Politics exacerbates problems

Unfortunately, politics makes the problems mentioned above much worse. Republicans accuse Democrats of giving people “free stuff,” and Democrats really do not try to counter that — arguing that rich people have to pay for that out of fairness. Sadly, Democratic slogans sound much more appealing than Republican ones since people like free stuff (and generally don’t mind when others get free stuff either so long as they do not have to pay for that). Increase the minimum wage because the business owners will pay for that. Give more in welfare/food stamps/SSI benefits because the rich will pay for that. Let everyone come to America because those people are taking jobs Americans don’t want (I wonder how many illegal immigrants made legal will still be doing that?) and businesses will pay for that. Provide subsidized health care to people because … no one will pay for that?

But I do not know of any parental advice book advocating giving kids stuff and not asking for anything in return because free stuff spoils them (most kids will like a teacher giving free B’s (pun intended) over the one requiring hard work to earn an A). Adults are not much different and many will prefer getting free stuff and having their minimal needs met by the government to working hard to get more. Self-reliance and hard work are the only way to advance, but Democratic policies, while sounding very appealing and drawing votes, are ruining the country. The “give a man a fish …” proverb is a true reflection of reality and human nature and those ignoring it do it at their (and our) peril. And a positive feedback of the cycle (people get free stuff and vote for those who will give more free stuff) is truly frightening.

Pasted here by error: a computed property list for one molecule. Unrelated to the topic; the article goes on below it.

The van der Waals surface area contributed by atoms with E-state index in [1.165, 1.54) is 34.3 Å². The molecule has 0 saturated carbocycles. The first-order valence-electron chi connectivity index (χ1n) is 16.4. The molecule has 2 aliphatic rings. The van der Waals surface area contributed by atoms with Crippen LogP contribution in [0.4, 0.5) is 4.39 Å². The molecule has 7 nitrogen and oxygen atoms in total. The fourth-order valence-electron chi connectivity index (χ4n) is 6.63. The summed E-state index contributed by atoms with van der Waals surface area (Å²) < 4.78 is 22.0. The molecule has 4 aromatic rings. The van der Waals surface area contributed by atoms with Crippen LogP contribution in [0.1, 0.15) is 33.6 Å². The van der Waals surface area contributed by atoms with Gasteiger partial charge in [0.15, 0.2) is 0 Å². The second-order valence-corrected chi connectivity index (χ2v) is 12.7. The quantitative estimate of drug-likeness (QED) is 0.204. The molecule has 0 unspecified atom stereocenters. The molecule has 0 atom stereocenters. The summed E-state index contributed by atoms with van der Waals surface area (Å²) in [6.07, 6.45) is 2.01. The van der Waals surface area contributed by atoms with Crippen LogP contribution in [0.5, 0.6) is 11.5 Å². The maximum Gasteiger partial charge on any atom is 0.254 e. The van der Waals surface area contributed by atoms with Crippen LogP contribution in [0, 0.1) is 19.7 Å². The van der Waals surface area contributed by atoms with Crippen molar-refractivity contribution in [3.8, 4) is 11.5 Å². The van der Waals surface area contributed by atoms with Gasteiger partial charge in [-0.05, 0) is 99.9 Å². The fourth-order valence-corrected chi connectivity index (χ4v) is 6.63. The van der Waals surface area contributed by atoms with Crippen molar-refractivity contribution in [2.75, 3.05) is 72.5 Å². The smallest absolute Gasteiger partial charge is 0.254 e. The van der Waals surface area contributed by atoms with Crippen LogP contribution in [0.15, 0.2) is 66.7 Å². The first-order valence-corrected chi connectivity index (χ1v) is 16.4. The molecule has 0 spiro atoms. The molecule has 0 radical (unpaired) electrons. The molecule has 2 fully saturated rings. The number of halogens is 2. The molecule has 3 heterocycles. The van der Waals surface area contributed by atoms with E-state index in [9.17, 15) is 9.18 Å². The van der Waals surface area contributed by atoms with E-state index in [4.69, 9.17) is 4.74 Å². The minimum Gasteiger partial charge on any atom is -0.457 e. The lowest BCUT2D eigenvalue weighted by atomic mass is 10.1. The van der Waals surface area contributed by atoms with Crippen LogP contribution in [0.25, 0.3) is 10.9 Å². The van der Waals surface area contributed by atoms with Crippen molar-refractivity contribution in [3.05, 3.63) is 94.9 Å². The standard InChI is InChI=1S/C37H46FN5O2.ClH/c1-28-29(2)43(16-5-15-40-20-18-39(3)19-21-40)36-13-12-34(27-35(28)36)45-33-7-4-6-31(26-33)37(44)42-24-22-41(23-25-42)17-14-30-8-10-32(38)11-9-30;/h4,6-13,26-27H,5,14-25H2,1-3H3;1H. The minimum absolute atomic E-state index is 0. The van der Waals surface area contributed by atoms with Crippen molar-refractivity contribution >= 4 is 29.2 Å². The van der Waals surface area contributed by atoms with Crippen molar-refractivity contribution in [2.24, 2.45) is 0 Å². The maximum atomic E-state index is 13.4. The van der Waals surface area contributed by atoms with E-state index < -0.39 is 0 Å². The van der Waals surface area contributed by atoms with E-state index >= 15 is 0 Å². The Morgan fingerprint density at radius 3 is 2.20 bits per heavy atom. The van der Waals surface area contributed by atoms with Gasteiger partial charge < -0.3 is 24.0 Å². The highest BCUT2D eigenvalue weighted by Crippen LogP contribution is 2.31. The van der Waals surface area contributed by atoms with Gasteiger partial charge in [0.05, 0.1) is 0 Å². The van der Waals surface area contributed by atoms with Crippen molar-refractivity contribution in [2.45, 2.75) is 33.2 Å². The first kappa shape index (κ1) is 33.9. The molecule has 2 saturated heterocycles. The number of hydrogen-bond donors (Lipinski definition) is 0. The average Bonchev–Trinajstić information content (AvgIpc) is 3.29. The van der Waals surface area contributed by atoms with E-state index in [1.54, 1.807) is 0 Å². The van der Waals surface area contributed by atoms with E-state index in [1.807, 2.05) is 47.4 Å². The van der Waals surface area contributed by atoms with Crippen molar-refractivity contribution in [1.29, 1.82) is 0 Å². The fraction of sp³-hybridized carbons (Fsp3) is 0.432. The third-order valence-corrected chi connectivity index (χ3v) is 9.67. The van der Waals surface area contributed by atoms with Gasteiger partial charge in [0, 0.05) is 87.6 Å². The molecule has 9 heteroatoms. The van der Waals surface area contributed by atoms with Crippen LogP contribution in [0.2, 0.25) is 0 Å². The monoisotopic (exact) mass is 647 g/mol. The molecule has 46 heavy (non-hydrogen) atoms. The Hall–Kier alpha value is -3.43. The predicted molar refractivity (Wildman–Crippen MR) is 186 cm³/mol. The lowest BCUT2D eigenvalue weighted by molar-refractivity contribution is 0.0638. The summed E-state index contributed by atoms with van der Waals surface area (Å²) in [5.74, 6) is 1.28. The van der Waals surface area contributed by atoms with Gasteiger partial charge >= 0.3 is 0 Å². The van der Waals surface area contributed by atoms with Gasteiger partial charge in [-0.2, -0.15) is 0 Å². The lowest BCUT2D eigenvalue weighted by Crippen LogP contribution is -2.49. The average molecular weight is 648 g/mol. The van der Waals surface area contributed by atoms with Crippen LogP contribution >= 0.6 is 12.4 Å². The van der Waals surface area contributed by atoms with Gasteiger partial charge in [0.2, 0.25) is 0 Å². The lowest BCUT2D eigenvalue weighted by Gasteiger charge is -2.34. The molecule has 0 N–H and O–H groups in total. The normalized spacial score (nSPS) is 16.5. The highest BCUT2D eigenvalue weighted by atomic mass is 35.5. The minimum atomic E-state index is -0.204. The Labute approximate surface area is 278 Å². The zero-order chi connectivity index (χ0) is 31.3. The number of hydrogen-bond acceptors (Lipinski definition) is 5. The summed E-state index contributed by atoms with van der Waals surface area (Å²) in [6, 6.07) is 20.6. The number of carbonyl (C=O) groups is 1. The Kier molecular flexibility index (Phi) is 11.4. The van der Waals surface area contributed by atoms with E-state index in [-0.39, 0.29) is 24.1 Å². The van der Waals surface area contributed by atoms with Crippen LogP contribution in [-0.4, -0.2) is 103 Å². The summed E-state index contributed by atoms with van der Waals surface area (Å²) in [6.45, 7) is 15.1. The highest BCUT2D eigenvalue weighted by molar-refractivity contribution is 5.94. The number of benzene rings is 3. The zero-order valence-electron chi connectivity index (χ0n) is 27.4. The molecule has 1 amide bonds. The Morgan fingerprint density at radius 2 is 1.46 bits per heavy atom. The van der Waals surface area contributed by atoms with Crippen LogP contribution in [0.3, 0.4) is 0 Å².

When economics and human nature are disregarded

History shows how economics and human nature take revenge when disregarded. The Soviet Union (and other socialist countries) is an easy example: envy and taking money from the rich to give to the poor were the driving force of the revolution. Everyone ended up equally poor (except the party bosses), but the government could not provide even basic necessities (including toilet paper, which is also a rarity in today’s Venezuela) and “it’s better to do nothing for 100 rubles than to do something for 200 rubles” was a cornerstone of the approach to life for too many people.

On the other hand, France had to reduce the overbearing high tax rate after the economy suffered, and every Western European country relies on America for defense, thus saving money for welfare (and even in this form it falters — Greece and many other countries could not sustain themselves, and even Sweden is having problems now). And here in America, the labor participation rate is at its lowest in decades and the poverty level has not gotten lower since the mid-’60s (and, by the way, there is no correlation between poverty level and minimum wage).

So let’s be honest: Government serves an important purpose, but it has many shortcomings and is not designed to do certain things. And giving government responsibility and power to do a lot of those things will eventually backfire because most people are better served when they are left alone. Sure, that means that some people will have more (sometimes, much more) than others, but that is better than everyone having nothing. Yes, wealthy people should pay more for defense and police (some may argue that they have more to lose), but they should not pay to provide “free stuff” to those who can but don’t want to work. That is just not fair. 

Ilya Gutman is an immigrant from the Soviet Union who now lives and works in Marshall, Minnesota. 

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Comments (31)